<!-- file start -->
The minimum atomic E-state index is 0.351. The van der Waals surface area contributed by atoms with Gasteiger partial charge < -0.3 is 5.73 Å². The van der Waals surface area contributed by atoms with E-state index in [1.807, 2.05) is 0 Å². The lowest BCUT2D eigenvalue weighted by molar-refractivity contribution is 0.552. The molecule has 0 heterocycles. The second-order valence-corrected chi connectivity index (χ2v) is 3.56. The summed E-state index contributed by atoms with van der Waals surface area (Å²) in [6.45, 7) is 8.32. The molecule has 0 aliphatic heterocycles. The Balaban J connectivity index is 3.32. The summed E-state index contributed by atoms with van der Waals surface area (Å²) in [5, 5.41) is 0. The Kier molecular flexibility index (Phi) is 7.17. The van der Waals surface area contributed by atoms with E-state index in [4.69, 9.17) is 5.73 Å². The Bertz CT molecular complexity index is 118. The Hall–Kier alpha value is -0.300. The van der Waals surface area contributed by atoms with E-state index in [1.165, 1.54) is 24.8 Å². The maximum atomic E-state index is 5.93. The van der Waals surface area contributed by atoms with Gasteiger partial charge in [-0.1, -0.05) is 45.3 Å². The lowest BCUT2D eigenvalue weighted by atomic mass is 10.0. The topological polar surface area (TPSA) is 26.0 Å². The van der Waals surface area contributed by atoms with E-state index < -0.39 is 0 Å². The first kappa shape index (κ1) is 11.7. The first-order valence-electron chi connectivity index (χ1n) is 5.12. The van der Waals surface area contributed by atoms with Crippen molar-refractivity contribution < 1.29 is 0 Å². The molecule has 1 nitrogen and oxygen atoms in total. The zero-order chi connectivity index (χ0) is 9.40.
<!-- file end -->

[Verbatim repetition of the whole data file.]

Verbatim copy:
The minimum atomic E-state index is 0.351. The van der Waals surface area contributed by atoms with Gasteiger partial charge < -0.3 is 5.73 Å². The van der Waals surface area contributed by atoms with E-state index in [1.807, 2.05) is 0 Å². The lowest BCUT2D eigenvalue weighted by molar-refractivity contribution is 0.552. The molecule has 0 heterocycles. The second-order valence-corrected chi connectivity index (χ2v) is 3.56. The summed E-state index contributed by atoms with van der Waals surface area (Å²) in [6.45, 7) is 8.32. The molecule has 0 aliphatic heterocycles. The Balaban J connectivity index is 3.32. The summed E-state index contributed by atoms with van der Waals surface area (Å²) in [5, 5.41) is 0. The Kier molecular flexibility index (Phi) is 7.17. The van der Waals surface area contributed by atoms with E-state index in [4.69, 9.17) is 5.73 Å². The Bertz CT molecular complexity index is 118. The Hall–Kier alpha value is -0.300. The van der Waals surface area contributed by atoms with E-state index in [1.165, 1.54) is 24.8 Å². The maximum atomic E-state index is 5.93. The van der Waals surface area contributed by atoms with Gasteiger partial charge in [-0.1, -0.05) is 45.3 Å². The lowest BCUT2D eigenvalue weighted by atomic mass is 10.0. The topological polar surface area (TPSA) is 26.0 Å². The van der Waals surface area contributed by atoms with E-state index < -0.39 is 0 Å². The first kappa shape index (κ1) is 11.7. The first-order valence-electron chi connectivity index (χ1n) is 5.12. The van der Waals surface area contributed by atoms with Crippen molar-refractivity contribution < 1.29 is 0 Å². The molecule has 1 nitrogen and oxygen atoms in total. The zero-order chi connectivity index (χ0) is 9.40.